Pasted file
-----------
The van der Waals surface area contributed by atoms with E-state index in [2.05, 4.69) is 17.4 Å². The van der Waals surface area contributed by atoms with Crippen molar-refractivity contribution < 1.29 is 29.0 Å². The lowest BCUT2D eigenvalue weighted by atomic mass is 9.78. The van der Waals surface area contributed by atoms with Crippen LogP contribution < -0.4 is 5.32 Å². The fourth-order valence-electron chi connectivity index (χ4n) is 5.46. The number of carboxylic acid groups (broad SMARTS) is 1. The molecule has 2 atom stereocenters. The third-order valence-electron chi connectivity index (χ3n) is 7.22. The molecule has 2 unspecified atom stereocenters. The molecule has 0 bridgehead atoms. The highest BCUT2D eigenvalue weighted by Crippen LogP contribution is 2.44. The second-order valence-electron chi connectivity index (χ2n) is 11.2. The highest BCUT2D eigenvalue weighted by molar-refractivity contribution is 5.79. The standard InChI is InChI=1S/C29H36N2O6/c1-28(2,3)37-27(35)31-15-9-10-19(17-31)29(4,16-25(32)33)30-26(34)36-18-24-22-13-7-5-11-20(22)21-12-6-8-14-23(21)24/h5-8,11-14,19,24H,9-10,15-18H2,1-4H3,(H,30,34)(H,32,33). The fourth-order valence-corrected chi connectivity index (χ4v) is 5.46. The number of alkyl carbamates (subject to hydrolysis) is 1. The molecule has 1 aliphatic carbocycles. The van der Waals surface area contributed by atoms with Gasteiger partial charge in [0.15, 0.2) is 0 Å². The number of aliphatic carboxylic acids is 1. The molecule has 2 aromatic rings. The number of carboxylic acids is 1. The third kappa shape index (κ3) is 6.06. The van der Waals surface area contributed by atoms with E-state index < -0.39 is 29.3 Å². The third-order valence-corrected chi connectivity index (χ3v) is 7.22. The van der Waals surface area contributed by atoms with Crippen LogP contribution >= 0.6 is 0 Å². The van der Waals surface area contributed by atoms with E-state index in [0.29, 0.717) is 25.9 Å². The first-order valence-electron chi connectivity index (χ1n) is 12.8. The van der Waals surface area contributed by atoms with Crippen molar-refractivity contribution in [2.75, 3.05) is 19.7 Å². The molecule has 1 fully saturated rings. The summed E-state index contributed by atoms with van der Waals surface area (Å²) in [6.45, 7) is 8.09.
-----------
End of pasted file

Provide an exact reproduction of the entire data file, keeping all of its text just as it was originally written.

The van der Waals surface area contributed by atoms with E-state index in [2.05, 4.69) is 17.4 Å². The van der Waals surface area contributed by atoms with Crippen molar-refractivity contribution < 1.29 is 29.0 Å². The lowest BCUT2D eigenvalue weighted by atomic mass is 9.78. The van der Waals surface area contributed by atoms with Crippen LogP contribution < -0.4 is 5.32 Å². The fourth-order valence-electron chi connectivity index (χ4n) is 5.46. The number of carboxylic acid groups (broad SMARTS) is 1. The molecule has 2 atom stereocenters. The third-order valence-electron chi connectivity index (χ3n) is 7.22. The molecule has 2 unspecified atom stereocenters. The molecule has 0 bridgehead atoms. The highest BCUT2D eigenvalue weighted by Crippen LogP contribution is 2.44. The second-order valence-electron chi connectivity index (χ2n) is 11.2. The highest BCUT2D eigenvalue weighted by molar-refractivity contribution is 5.79. The standard InChI is InChI=1S/C29H36N2O6/c1-28(2,3)37-27(35)31-15-9-10-19(17-31)29(4,16-25(32)33)30-26(34)36-18-24-22-13-7-5-11-20(22)21-12-6-8-14-23(21)24/h5-8,11-14,19,24H,9-10,15-18H2,1-4H3,(H,30,34)(H,32,33). The fourth-order valence-corrected chi connectivity index (χ4v) is 5.46. The number of alkyl carbamates (subject to hydrolysis) is 1. The molecule has 1 aliphatic carbocycles. The van der Waals surface area contributed by atoms with Gasteiger partial charge in [0.15, 0.2) is 0 Å². The number of aliphatic carboxylic acids is 1. The molecule has 2 aromatic rings. The number of carboxylic acids is 1. The third kappa shape index (κ3) is 6.06. The van der Waals surface area contributed by atoms with E-state index < -0.39 is 29.3 Å². The third-order valence-corrected chi connectivity index (χ3v) is 7.22. The van der Waals surface area contributed by atoms with Crippen LogP contribution >= 0.6 is 0 Å². The van der Waals surface area contributed by atoms with E-state index in [0.29, 0.717) is 25.9 Å². The first-order valence-electron chi connectivity index (χ1n) is 12.8. The van der Waals surface area contributed by atoms with Crippen molar-refractivity contribution in [2.75, 3.05) is 19.7 Å². The molecule has 1 fully saturated rings. The summed E-state index contributed by atoms with van der Waals surface area (Å²) in [6.45, 7) is 8.09.